The framing big picture emerging therefore from the individually framed stories which have collectively contributed to its construction and consolidation is a systematic persecutive narrative of Muslims as the villains and Islam as anti-Western, anti-Semitic, and incompatible with modernity who/which should be globally fought and contained by all means possible. Inevitably, therefore, this exclusionary narrative results in the resurgence of a new Berlin Wall, a new Iron Curtain; the creation, in the collective mind of Western audiences, of a binary world consisting of two diametrically opposed entities: a demonized Muslim world and the Wrest, the West-dominated rest of the world.
To fulfill its declared goal to protect “Western values” from the “Islamic threat”, the MEF takes up a full-time mission to lead a global media campaign for the isolation and persecution of Islam and Muslims. Given this mission, the MEF depiction of Islam and Muslims is largely biased and highly stereotypical, boiling down to sheer propaganda. Indeed, the MEF’s persecutive mission and dubious and demonizing methods seem to substantiate Huntington’s thesis of the clash of civilizations, except that MEF’s narrative restricts the clash to the Wrest against Islam.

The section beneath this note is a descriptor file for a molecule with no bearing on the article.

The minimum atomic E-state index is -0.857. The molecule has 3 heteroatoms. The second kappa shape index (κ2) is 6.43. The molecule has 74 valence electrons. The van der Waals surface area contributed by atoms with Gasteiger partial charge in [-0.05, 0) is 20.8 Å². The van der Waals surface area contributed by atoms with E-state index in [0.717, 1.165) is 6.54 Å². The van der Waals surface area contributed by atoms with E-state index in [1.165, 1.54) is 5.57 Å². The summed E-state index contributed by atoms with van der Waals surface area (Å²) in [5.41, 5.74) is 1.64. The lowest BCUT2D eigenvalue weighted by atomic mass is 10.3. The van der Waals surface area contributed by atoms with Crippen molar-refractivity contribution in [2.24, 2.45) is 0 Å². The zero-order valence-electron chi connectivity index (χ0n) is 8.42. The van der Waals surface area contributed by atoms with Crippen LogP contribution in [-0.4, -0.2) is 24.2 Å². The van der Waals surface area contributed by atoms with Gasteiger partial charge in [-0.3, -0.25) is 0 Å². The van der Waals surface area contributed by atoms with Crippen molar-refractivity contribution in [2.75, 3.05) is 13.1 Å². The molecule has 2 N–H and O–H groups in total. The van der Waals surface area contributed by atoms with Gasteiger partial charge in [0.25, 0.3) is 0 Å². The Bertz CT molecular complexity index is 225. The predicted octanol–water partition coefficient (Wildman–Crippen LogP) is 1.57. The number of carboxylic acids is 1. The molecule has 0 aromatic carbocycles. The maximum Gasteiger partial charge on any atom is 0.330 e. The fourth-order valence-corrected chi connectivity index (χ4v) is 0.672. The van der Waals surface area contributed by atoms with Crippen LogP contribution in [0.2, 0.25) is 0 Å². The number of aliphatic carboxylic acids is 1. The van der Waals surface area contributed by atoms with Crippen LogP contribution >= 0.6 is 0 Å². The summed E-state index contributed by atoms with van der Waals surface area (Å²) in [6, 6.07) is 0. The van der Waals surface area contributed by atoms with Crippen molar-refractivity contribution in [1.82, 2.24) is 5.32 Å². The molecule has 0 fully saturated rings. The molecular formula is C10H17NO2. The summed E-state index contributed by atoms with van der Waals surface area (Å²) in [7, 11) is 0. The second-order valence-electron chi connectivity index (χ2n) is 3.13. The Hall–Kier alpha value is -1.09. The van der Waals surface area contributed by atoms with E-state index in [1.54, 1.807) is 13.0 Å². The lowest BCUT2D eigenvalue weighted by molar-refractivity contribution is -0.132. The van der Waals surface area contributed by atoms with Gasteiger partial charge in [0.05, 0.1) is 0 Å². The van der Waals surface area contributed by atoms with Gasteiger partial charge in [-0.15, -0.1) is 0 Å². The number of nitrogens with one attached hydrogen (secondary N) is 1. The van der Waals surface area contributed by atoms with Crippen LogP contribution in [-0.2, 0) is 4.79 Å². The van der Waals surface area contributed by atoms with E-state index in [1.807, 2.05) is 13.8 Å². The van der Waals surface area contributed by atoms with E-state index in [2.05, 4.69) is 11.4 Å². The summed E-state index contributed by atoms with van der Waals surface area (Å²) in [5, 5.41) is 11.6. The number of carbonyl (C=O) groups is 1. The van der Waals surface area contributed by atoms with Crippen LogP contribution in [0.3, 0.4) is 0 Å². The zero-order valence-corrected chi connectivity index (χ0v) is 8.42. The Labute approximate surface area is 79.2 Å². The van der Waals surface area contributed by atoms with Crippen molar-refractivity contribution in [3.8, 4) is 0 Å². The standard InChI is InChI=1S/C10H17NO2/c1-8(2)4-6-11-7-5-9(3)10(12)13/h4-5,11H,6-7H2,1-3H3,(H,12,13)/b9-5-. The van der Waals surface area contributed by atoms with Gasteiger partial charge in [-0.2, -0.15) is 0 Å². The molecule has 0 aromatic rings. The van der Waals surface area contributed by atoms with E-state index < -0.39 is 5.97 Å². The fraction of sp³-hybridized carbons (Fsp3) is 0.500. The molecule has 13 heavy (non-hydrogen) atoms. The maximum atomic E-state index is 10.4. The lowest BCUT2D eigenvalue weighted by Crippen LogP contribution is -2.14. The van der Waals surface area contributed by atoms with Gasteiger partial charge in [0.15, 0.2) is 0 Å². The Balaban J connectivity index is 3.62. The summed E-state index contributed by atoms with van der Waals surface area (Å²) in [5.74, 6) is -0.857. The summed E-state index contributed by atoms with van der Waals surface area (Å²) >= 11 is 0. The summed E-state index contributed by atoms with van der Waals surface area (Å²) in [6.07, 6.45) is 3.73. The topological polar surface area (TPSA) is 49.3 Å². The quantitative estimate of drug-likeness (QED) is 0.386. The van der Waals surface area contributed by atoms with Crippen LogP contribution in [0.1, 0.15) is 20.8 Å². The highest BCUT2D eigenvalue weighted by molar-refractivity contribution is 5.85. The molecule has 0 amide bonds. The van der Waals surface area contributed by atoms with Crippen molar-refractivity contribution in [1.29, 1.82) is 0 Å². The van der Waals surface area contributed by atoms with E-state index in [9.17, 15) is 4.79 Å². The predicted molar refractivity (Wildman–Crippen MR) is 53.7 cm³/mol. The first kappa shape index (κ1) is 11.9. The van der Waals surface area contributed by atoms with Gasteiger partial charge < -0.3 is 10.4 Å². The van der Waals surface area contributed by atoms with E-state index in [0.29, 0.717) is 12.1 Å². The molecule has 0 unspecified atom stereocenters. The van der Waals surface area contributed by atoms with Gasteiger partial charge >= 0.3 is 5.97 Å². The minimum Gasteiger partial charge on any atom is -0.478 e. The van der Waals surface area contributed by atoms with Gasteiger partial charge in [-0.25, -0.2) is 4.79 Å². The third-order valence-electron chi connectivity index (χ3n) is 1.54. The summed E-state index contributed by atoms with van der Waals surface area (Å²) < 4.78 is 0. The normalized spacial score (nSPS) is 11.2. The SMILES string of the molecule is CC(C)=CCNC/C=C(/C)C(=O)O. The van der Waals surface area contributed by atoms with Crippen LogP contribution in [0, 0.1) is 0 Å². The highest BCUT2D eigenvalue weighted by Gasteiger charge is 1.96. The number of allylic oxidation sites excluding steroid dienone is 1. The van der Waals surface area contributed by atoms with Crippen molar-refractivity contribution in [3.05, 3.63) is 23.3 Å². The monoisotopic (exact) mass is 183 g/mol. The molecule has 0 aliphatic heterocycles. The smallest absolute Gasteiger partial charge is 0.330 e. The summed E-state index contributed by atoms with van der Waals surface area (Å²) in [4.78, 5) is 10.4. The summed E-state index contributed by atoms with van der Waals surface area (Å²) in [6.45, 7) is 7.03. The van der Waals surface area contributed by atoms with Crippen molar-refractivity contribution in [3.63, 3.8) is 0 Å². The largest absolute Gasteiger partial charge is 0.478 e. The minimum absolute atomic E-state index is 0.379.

Evaluation of Narrative Ethics
In the context of ideological conflicts, military tensions, and an international political scene openly motivated by a policy of protecting and promoting “interests”, can we envisage to study media discourse without considering fundamentally related questions and general principles such as the values justice, moral responsibility and fairness of attitude to the other? Is it not the case that it is these very values and principles which political and media discourse producers preach on the media on a daily basis? Is it not the case that it is these very moral principles, which govern our institutions and social life in general? Can we dispense with ethics when engaging in acts of communication? Indeed, as Jones (2007) contends:
To engage communicatively with someone is a form of conduct towards them, a way of treating them, and is, therefore, as is any form of human behavior, an irreducibly moral act in the broad sense of the word. . . . Consequently, communicative practices are as vulnerable to ethical scrutiny as any other human practice.